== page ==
Rep. John Huffman, R-The Dalles, said four main gun control bills failed to move through the Senate during the 2013 legislative session due to an outpouring of opposition emails, letters and phone calls from Oregonians.
“I have never had another issue that brought so many emails. I received thousands and so did the other House members and Senators,” he said.
Huffman and other legislators wanted to address the problem of unstable individuals engaging in mass shootings by providing more funding for mental health services, particularly for at-risk youth. That was a priority of leadership, particularly Sen. President Peter Courtney, D-Salem, who thought a “grand bargain” of tax increases and paring back expenses could seal the deal.
Courtney sought to dedicate as much as $40 million for mental health programs during the next biennium. He suggested covering that cost by raising some taxes, such as those on beer and wine.
GOP leaders proposed cutting programs that were less of a priority to come up with the capital but failed to gain support among Democrats.
The end result of the impasse was that $79 million was authorized to begin construction of a psychiatric hospital in Junction City. The state will then have to come up with an estimated $101 million per biennium to cover staffing and operational costs at the 174-bed facility.
Instead of moving forward with proposals to post veterans in schools or arm select teachers to defend against intruders, Huffman said an alternative plan was approved by both parties.
State officials agreed that new emergency guidelines should be developed to help educators and administrators protect students. As a result, the Oregon School Board Association is updating its safety manual that will be given to all 197 school districts in the state and cover everything from earthquakes to shooting incidents.
“The association is going to be dealing with this in a much more comprehensive way,” said Huffman.
He said the Department of Education is also seeking federal grants that will be used by school districts to develop and implement a safety plan.
“We are legally and morally responsible to do everything in our power to keep our kids and school employees safe,” he said.
Gun control advocates believed the time was right when legislators convened in February to ban some weapons and further regulate ownership of firearms, said Huffman.
A little less than two months before the session began, Jacob Tyler Roberts, 22, opened fire on shoppers in the Clackamas Town Center Mall, about 11 miles southeast of downtown Portland. He killed two people and injured a teenage girl before taking his own life.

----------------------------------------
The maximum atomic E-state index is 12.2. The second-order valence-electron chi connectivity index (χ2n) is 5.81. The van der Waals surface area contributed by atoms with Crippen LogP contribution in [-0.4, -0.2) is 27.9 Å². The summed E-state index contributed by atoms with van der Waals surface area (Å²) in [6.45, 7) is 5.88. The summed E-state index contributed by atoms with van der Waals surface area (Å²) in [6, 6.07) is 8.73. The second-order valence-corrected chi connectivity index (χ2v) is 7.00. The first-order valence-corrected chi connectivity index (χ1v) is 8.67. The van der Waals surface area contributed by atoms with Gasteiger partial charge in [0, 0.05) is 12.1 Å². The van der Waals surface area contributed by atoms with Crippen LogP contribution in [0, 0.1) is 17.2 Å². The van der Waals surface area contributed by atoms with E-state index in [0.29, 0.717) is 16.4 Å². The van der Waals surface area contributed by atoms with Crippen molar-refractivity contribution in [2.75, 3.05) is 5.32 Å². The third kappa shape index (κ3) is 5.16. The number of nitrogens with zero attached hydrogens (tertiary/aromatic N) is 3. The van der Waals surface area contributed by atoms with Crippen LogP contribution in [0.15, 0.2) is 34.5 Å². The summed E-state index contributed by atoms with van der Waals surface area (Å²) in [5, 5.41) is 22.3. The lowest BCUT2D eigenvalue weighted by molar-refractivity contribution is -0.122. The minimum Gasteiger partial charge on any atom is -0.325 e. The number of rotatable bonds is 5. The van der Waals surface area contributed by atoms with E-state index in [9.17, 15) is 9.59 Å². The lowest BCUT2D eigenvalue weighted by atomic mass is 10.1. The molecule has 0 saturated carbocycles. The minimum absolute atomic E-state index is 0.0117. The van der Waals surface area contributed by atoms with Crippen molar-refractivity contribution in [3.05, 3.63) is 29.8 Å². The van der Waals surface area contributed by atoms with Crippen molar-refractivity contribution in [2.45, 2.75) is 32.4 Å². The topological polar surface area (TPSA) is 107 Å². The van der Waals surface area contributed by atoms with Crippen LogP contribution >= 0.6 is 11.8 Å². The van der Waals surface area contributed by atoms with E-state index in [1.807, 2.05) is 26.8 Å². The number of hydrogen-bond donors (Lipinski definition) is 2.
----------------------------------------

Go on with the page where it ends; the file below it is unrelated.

Two days after the Dec. 12 incident in Oregon, Adam Lanza, 20, fatally shot 20 children and six adult staff members at Sandy Hook Elementary School in Newtown, Conn. He killed himself as emergency responders closed in.
Democrats held the majority in both the House and Senate, as well as the governor’s office, and Sen. Ginny Burdick, D-Portland, led the charge to push through bills that required universal background checks and bans on large-capacity ammunition and high-powered rifles. She and other members of her party believed tighter laws would result in less violence and better protect public safety. They said making it more difficult for unstable people to own weapons and limiting the fire-power of those that were available was a better way to protect public safety.
GOP leaders countered those arguments by pointing out that Lanza and Roberts, as with other gunmen in mass shootings, did not own the weapons they used to kill others. They said gun laws already on the books did not stop the two men, but armed shoppers or teachers might have. They said millions of innocent people should not be punished for those acts of murder by having their Constitutional rights stripped away.
Huffman stated before the session even began that he would not vote in favor of any legislation that sought to curb gun rights. He found almost all of the constituents in District 59 — and beyond — who contacted him were in agreement with that stand.
He said Burdick and other Democratic legislators in favor of gun control could never get the 16 votes needed to pass a gun bill.
Huffman said plans are still afoot next session to gain a foothold on gun control. Advocates plan to take small steps, such as pitching proposals for background checks on private sales, requiring people to lock up firearms and holding them liable for crimes committed with their guns. If these are successful, they are likely to move forward with even greater regulation.
No matter what gun control advocates propose, Huffman said they face a battle to get new laws in place because Americans strongly value the rights bestowed on them by the founding fathers.
“People will just have to be watchful about what comes next,” he said.